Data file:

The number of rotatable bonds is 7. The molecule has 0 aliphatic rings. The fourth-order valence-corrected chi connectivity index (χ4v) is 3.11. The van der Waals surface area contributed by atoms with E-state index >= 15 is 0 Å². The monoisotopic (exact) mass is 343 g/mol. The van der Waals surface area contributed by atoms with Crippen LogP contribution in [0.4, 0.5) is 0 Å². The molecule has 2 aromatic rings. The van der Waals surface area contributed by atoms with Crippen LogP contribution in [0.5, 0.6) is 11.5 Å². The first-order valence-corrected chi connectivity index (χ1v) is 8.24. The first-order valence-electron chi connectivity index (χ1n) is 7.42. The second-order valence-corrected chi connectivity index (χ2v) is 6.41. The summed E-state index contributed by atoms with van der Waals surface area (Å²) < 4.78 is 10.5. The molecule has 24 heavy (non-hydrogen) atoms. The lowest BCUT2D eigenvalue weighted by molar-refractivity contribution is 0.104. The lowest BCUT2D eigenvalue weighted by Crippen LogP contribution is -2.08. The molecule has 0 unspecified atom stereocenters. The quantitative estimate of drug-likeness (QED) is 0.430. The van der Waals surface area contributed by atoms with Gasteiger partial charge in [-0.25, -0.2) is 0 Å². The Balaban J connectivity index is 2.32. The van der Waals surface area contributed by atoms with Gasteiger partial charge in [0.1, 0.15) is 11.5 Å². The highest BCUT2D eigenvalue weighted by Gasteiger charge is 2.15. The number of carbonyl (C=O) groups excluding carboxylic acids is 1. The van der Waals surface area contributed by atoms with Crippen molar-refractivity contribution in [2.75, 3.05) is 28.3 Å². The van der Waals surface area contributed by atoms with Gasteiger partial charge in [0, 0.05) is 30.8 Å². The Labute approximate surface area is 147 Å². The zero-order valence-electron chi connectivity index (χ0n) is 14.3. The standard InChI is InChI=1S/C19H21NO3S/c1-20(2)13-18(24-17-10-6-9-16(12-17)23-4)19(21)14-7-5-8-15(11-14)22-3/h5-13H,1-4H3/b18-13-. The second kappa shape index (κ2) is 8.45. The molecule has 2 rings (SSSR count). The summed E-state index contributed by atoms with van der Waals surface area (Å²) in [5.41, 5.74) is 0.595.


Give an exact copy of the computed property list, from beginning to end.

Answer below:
The number of rotatable bonds is 7. The molecule has 0 aliphatic rings. The fourth-order valence-corrected chi connectivity index (χ4v) is 3.11. The van der Waals surface area contributed by atoms with E-state index >= 15 is 0 Å². The monoisotopic (exact) mass is 343 g/mol. The van der Waals surface area contributed by atoms with Crippen LogP contribution in [0.4, 0.5) is 0 Å². The molecule has 2 aromatic rings. The van der Waals surface area contributed by atoms with Crippen LogP contribution in [0.5, 0.6) is 11.5 Å². The first-order valence-corrected chi connectivity index (χ1v) is 8.24. The first-order valence-electron chi connectivity index (χ1n) is 7.42. The second-order valence-corrected chi connectivity index (χ2v) is 6.41. The summed E-state index contributed by atoms with van der Waals surface area (Å²) < 4.78 is 10.5. The molecule has 24 heavy (non-hydrogen) atoms. The lowest BCUT2D eigenvalue weighted by molar-refractivity contribution is 0.104. The lowest BCUT2D eigenvalue weighted by Crippen LogP contribution is -2.08. The molecule has 0 unspecified atom stereocenters. The quantitative estimate of drug-likeness (QED) is 0.430. The van der Waals surface area contributed by atoms with Gasteiger partial charge in [-0.25, -0.2) is 0 Å². The Balaban J connectivity index is 2.32. The van der Waals surface area contributed by atoms with Gasteiger partial charge in [0.1, 0.15) is 11.5 Å². The highest BCUT2D eigenvalue weighted by Gasteiger charge is 2.15. The number of carbonyl (C=O) groups excluding carboxylic acids is 1. The van der Waals surface area contributed by atoms with Crippen molar-refractivity contribution in [2.75, 3.05) is 28.3 Å². The van der Waals surface area contributed by atoms with Gasteiger partial charge in [0, 0.05) is 30.8 Å². The Labute approximate surface area is 147 Å². The zero-order valence-electron chi connectivity index (χ0n) is 14.3. The standard InChI is InChI=1S/C19H21NO3S/c1-20(2)13-18(24-17-10-6-9-16(12-17)23-4)19(21)14-7-5-8-15(11-14)22-3/h5-13H,1-4H3/b18-13-. The second kappa shape index (κ2) is 8.45. The molecule has 2 rings (SSSR count). The summed E-state index contributed by atoms with van der Waals surface area (Å²) in [5.41, 5.74) is 0.595.